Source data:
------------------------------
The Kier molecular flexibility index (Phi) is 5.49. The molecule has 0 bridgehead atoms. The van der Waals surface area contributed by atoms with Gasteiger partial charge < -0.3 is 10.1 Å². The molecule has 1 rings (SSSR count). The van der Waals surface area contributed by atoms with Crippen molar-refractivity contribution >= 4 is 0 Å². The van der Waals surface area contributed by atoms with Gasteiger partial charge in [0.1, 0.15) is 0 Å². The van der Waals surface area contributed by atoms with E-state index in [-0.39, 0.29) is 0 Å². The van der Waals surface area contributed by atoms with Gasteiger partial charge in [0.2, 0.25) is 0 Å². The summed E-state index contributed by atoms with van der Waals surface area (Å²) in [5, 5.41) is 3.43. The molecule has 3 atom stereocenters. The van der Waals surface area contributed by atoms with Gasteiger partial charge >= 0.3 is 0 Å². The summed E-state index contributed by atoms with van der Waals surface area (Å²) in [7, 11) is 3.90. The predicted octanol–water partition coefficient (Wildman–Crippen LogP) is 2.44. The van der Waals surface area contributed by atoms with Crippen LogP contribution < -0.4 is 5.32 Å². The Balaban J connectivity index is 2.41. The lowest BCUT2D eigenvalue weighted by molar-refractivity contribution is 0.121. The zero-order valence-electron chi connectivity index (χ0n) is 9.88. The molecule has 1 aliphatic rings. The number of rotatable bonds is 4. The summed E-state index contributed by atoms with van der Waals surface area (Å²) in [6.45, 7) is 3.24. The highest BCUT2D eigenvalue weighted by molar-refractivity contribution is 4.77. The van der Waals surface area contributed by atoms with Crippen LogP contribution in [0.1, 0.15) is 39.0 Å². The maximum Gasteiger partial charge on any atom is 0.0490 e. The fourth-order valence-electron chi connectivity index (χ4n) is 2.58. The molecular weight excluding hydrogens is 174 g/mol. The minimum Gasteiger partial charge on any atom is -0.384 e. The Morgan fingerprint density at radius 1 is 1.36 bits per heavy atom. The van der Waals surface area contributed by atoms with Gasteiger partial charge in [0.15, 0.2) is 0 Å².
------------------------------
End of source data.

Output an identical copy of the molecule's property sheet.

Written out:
The Kier molecular flexibility index (Phi) is 5.49. The molecule has 0 bridgehead atoms. The van der Waals surface area contributed by atoms with Gasteiger partial charge < -0.3 is 10.1 Å². The molecule has 1 rings (SSSR count). The van der Waals surface area contributed by atoms with Crippen molar-refractivity contribution >= 4 is 0 Å². The van der Waals surface area contributed by atoms with Gasteiger partial charge in [0.1, 0.15) is 0 Å². The van der Waals surface area contributed by atoms with E-state index in [-0.39, 0.29) is 0 Å². The van der Waals surface area contributed by atoms with Gasteiger partial charge in [0.2, 0.25) is 0 Å². The summed E-state index contributed by atoms with van der Waals surface area (Å²) in [5, 5.41) is 3.43. The molecule has 3 atom stereocenters. The van der Waals surface area contributed by atoms with Gasteiger partial charge >= 0.3 is 0 Å². The summed E-state index contributed by atoms with van der Waals surface area (Å²) in [7, 11) is 3.90. The predicted octanol–water partition coefficient (Wildman–Crippen LogP) is 2.44. The van der Waals surface area contributed by atoms with Crippen LogP contribution < -0.4 is 5.32 Å². The Balaban J connectivity index is 2.41. The lowest BCUT2D eigenvalue weighted by molar-refractivity contribution is 0.121. The zero-order valence-electron chi connectivity index (χ0n) is 9.88. The molecule has 1 aliphatic rings. The number of rotatable bonds is 4. The summed E-state index contributed by atoms with van der Waals surface area (Å²) in [6.45, 7) is 3.24. The highest BCUT2D eigenvalue weighted by molar-refractivity contribution is 4.77. The van der Waals surface area contributed by atoms with Crippen LogP contribution in [0.1, 0.15) is 39.0 Å². The maximum Gasteiger partial charge on any atom is 0.0490 e. The fourth-order valence-electron chi connectivity index (χ4n) is 2.58. The molecular weight excluding hydrogens is 174 g/mol. The minimum Gasteiger partial charge on any atom is -0.384 e. The Morgan fingerprint density at radius 1 is 1.36 bits per heavy atom. The van der Waals surface area contributed by atoms with Gasteiger partial charge in [0.15, 0.2) is 0 Å².